Martin B-26 “Marauder”

Aircraft Background

The Marauder, a medium-range bomber, posted the lowest loss rate, about 1%, of USAAF combat planes during World War II. The B-26 was used most effectively for bombing raids on railroad depots, bridges, and airfields, and it developed an excellent reputation as a dam buster

Our Aircraft’s History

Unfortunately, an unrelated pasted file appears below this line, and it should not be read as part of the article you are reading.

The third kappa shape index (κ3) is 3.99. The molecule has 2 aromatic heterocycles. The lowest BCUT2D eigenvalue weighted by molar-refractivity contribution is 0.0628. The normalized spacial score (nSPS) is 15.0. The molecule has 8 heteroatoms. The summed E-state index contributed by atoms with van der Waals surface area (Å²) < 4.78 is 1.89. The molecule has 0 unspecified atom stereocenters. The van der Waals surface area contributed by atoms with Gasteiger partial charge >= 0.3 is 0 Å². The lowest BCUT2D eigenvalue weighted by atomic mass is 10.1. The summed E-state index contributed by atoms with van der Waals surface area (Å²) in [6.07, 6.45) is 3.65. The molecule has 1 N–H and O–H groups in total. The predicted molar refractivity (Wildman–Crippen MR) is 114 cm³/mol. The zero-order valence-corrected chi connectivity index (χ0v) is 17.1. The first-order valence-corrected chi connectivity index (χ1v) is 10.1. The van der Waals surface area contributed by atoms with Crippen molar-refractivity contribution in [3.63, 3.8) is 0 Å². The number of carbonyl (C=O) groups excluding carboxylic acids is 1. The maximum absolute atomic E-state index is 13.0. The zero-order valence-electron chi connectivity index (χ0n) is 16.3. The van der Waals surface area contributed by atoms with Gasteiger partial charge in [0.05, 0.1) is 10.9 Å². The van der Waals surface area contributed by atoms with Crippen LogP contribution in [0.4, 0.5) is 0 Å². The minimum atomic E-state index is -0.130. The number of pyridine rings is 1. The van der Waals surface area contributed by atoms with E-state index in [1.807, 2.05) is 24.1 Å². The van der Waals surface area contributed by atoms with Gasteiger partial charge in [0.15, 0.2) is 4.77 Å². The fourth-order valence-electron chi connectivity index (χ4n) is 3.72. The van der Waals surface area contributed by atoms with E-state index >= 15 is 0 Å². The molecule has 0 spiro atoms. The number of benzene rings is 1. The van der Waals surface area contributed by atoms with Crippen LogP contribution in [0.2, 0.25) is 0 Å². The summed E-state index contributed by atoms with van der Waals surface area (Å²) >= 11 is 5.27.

MAPS B-26, the 99th Marauder built, crash landed in British Columbia, Canada, on January 16, 1942, five weeks and five days after Pearl Harbor was bombed. Efforts are being made by several members of the MAPS Air Museum to restore it to flying condition. A book about the crash landing, including a personal account by co-pilot Lt. Howard Smiley, is available in the MAPS gift shop. Out of the Wilderness: Restoring a Relic was written by Lee B. Morrison of New Philadelphia, Ohio.

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